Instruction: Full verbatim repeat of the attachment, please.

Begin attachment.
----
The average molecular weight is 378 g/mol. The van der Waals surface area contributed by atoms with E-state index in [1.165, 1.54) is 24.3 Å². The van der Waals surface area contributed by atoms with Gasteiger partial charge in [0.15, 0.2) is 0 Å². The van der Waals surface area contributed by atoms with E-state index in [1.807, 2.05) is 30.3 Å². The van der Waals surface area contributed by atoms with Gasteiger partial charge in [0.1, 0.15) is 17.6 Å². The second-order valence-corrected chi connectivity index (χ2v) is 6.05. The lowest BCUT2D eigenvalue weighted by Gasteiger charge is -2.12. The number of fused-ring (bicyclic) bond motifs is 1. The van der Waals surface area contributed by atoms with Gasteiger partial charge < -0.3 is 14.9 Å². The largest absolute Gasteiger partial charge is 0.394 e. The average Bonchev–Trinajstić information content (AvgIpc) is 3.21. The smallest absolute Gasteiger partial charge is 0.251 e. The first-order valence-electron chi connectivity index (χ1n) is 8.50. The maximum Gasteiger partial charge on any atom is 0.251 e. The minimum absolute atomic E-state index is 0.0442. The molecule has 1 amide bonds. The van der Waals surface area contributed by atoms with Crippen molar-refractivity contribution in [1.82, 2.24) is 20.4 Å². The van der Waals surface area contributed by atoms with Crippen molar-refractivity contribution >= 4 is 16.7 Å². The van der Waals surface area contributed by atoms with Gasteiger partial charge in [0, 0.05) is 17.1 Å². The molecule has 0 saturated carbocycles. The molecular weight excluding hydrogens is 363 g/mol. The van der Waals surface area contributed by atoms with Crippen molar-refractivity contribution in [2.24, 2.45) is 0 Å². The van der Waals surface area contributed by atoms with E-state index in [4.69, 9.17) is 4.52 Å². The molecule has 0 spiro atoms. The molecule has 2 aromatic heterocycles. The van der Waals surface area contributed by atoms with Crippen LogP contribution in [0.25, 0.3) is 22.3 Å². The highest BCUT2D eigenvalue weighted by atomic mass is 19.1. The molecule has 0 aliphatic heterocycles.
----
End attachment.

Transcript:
The average molecular weight is 378 g/mol. The van der Waals surface area contributed by atoms with E-state index in [1.165, 1.54) is 24.3 Å². The van der Waals surface area contributed by atoms with Gasteiger partial charge in [0.15, 0.2) is 0 Å². The van der Waals surface area contributed by atoms with E-state index in [1.807, 2.05) is 30.3 Å². The van der Waals surface area contributed by atoms with Gasteiger partial charge in [0.1, 0.15) is 17.6 Å². The second-order valence-corrected chi connectivity index (χ2v) is 6.05. The lowest BCUT2D eigenvalue weighted by Gasteiger charge is -2.12. The number of fused-ring (bicyclic) bond motifs is 1. The van der Waals surface area contributed by atoms with Gasteiger partial charge < -0.3 is 14.9 Å². The largest absolute Gasteiger partial charge is 0.394 e. The average Bonchev–Trinajstić information content (AvgIpc) is 3.21. The smallest absolute Gasteiger partial charge is 0.251 e. The first-order valence-electron chi connectivity index (χ1n) is 8.50. The maximum Gasteiger partial charge on any atom is 0.251 e. The minimum absolute atomic E-state index is 0.0442. The molecule has 1 amide bonds. The van der Waals surface area contributed by atoms with Crippen molar-refractivity contribution in [1.82, 2.24) is 20.4 Å². The van der Waals surface area contributed by atoms with Crippen molar-refractivity contribution >= 4 is 16.7 Å². The van der Waals surface area contributed by atoms with Gasteiger partial charge in [0, 0.05) is 17.1 Å². The molecule has 0 saturated carbocycles. The molecular weight excluding hydrogens is 363 g/mol. The van der Waals surface area contributed by atoms with Crippen molar-refractivity contribution in [2.24, 2.45) is 0 Å². The van der Waals surface area contributed by atoms with E-state index in [4.69, 9.17) is 4.52 Å². The molecule has 0 spiro atoms. The molecule has 2 aromatic heterocycles. The van der Waals surface area contributed by atoms with Crippen LogP contribution in [0.25, 0.3) is 22.3 Å². The highest BCUT2D eigenvalue weighted by atomic mass is 19.1. The molecule has 0 aliphatic heterocycles.